Users deemed vulnerable or susceptible to influence were targeted by specialised ads, created based upon the incredibly specific knowledge provided by Facebook. This same information is used for Facebook algorithms and ads, allowing businesses to target you using intimate knowledge from your life.

More worryingly, it allows dangerous misinformation to be spread, and radicalizes vulnerable Kiwis.

In 2020, documents leaked from Facebook revealed that it isn’t only outside organisations targeting you — the platforms own algorithm is complicit in spreading misinformation. The documents told the story of ‘Carol’, a dummy account made to test the algorithms propensity for spreading misinformation .

Carol was initially made to follow only a few accounts, including Donald Trump, Melania Trump, and Fox News. What followed, researchers noted, was “a barrage of extreme, conspiratorial, and graphic content.”

With two days, the algorithm recommended Carol engage with groups associated with the conspiratorial cult QAnon. These groups spouted QAnon’s alt-right doctrine, which asserts that Trump is the world’s last defender against a cabal of cannibalistic, paedophilic democrats. Facebook has since made efforts to scrub QAnon content from the platform.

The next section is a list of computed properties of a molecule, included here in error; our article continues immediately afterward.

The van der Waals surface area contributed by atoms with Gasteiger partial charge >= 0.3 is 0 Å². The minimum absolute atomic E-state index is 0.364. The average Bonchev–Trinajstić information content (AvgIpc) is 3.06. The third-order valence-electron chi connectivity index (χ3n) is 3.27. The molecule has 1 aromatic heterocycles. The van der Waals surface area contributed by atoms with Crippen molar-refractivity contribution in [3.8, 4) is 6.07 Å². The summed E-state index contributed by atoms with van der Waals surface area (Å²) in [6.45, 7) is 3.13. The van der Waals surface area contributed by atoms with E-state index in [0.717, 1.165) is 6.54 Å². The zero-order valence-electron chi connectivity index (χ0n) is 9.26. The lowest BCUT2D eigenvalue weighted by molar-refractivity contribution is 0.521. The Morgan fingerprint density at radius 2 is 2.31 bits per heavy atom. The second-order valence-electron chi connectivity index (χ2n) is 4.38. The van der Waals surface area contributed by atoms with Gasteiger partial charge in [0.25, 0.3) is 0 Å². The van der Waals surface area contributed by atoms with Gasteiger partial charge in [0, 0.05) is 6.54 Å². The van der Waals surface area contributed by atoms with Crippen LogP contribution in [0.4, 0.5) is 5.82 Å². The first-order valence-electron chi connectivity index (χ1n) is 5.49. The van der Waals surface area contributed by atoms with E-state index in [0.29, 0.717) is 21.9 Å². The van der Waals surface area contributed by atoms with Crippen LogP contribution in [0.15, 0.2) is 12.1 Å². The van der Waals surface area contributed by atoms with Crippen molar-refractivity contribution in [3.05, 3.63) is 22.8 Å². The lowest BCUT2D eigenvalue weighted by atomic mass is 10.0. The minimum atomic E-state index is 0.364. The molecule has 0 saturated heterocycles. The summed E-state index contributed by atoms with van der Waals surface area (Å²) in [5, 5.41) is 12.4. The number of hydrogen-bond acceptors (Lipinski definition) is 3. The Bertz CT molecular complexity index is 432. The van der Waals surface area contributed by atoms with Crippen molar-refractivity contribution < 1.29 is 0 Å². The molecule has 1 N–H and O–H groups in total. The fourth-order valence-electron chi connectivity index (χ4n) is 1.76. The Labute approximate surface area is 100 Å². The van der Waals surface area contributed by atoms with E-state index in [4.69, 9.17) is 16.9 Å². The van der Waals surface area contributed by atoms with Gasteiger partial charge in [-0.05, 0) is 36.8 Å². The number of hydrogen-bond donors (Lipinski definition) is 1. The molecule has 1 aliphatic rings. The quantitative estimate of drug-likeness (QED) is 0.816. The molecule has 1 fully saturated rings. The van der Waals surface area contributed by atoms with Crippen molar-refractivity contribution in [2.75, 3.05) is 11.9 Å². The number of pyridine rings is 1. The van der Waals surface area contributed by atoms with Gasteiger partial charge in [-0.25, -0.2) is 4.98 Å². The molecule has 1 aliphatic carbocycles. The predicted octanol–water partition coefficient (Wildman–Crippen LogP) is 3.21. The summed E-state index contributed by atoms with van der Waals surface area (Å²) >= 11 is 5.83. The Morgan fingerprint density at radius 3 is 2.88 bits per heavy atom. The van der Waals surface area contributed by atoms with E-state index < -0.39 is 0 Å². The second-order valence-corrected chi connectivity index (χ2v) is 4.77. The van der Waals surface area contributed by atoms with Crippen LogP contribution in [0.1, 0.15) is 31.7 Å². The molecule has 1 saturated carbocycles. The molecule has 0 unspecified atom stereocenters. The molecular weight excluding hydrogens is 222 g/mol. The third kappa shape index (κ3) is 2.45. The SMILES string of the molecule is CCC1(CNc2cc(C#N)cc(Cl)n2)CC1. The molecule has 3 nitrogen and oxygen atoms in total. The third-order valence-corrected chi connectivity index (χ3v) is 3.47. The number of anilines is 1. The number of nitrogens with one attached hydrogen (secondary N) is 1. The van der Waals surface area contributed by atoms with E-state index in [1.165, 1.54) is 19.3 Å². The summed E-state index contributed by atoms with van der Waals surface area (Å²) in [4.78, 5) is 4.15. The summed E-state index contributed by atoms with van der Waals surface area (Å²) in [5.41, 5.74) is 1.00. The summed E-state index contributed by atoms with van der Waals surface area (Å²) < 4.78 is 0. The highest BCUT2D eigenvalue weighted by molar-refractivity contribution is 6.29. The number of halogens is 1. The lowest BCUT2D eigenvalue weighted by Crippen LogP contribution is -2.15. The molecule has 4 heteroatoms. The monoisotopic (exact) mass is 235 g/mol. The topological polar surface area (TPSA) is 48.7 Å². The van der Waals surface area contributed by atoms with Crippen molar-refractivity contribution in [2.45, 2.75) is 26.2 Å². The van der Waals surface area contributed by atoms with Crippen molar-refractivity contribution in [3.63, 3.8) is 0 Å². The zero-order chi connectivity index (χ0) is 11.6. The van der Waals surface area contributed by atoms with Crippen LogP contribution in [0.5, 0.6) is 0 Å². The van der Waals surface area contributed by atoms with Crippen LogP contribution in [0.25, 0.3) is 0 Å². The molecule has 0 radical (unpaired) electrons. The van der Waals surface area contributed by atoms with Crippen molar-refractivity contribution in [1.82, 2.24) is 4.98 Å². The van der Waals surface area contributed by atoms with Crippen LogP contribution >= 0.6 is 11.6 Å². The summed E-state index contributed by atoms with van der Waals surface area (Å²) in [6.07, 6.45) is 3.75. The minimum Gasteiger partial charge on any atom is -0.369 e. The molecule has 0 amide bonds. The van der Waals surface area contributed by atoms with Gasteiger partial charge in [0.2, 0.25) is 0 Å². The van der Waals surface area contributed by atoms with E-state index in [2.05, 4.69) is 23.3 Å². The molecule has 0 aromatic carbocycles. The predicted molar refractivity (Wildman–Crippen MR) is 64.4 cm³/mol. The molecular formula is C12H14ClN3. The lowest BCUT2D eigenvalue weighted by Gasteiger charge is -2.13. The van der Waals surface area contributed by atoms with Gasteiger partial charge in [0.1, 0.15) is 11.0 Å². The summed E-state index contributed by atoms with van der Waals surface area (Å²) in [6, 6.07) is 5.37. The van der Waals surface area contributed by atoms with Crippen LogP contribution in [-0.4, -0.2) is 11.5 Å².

Carol’s journey serves as a cautionary tale — the story of what happens when you go down the deep dark rabbit hole that is social media algorithms.

The magnitude of data mining by Facebook and associated risk has been the source of great discomfort for many users. It’s prompted many people to quit the platform — which suffered its first ever decrease in users in late 2021.

The platforms propensity for spreading misinformation and manipulating users remains globally relevant coming into 2022. It forces all of us to question our engagement on the internet — do we have control over what we’re seeing? Are we seeing the truth? Is there even a truth anymore?

I don’t have the answers. I only have a recommendation.

Do your own research.